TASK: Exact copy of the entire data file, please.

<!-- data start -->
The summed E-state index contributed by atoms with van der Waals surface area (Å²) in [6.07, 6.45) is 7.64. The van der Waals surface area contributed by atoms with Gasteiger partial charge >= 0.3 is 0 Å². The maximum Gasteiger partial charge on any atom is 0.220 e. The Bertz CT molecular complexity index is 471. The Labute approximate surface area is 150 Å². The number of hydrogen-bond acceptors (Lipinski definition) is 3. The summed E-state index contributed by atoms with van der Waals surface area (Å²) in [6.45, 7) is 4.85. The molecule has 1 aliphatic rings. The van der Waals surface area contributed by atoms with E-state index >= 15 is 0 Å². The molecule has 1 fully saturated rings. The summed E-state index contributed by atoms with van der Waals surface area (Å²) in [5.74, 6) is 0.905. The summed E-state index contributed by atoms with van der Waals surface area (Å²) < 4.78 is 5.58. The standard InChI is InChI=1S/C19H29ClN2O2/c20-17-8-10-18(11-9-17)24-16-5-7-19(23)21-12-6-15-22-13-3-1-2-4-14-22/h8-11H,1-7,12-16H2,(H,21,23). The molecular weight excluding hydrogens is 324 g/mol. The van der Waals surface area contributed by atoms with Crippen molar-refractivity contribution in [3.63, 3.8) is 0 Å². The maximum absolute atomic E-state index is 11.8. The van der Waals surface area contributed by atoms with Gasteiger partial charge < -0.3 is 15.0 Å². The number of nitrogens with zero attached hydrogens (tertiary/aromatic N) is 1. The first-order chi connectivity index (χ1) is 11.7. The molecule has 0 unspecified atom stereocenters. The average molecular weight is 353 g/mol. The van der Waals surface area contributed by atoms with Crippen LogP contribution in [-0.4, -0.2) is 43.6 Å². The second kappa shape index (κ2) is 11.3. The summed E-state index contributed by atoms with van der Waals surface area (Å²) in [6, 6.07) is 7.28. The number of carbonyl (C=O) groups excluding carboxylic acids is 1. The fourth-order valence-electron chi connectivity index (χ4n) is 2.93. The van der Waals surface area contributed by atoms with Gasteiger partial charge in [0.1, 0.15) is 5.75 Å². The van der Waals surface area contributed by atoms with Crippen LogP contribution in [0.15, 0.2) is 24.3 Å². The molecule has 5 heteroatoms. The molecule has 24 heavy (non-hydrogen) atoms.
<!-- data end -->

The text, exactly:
The summed E-state index contributed by atoms with van der Waals surface area (Å²) in [6.07, 6.45) is 7.64. The van der Waals surface area contributed by atoms with Gasteiger partial charge >= 0.3 is 0 Å². The maximum Gasteiger partial charge on any atom is 0.220 e. The Bertz CT molecular complexity index is 471. The Labute approximate surface area is 150 Å². The number of hydrogen-bond acceptors (Lipinski definition) is 3. The summed E-state index contributed by atoms with van der Waals surface area (Å²) in [6.45, 7) is 4.85. The molecule has 1 aliphatic rings. The van der Waals surface area contributed by atoms with E-state index >= 15 is 0 Å². The molecule has 1 fully saturated rings. The summed E-state index contributed by atoms with van der Waals surface area (Å²) in [5.74, 6) is 0.905. The summed E-state index contributed by atoms with van der Waals surface area (Å²) < 4.78 is 5.58. The standard InChI is InChI=1S/C19H29ClN2O2/c20-17-8-10-18(11-9-17)24-16-5-7-19(23)21-12-6-15-22-13-3-1-2-4-14-22/h8-11H,1-7,12-16H2,(H,21,23). The molecular weight excluding hydrogens is 324 g/mol. The van der Waals surface area contributed by atoms with Crippen molar-refractivity contribution in [3.63, 3.8) is 0 Å². The maximum absolute atomic E-state index is 11.8. The van der Waals surface area contributed by atoms with Gasteiger partial charge < -0.3 is 15.0 Å². The number of nitrogens with zero attached hydrogens (tertiary/aromatic N) is 1. The first-order chi connectivity index (χ1) is 11.7. The molecule has 0 unspecified atom stereocenters. The average molecular weight is 353 g/mol. The van der Waals surface area contributed by atoms with Crippen LogP contribution in [-0.4, -0.2) is 43.6 Å². The second kappa shape index (κ2) is 11.3. The summed E-state index contributed by atoms with van der Waals surface area (Å²) in [6, 6.07) is 7.28. The number of carbonyl (C=O) groups excluding carboxylic acids is 1. The fourth-order valence-electron chi connectivity index (χ4n) is 2.93. The van der Waals surface area contributed by atoms with Gasteiger partial charge in [0.1, 0.15) is 5.75 Å². The van der Waals surface area contributed by atoms with Crippen LogP contribution in [0.15, 0.2) is 24.3 Å². The molecule has 5 heteroatoms. The molecule has 24 heavy (non-hydrogen) atoms.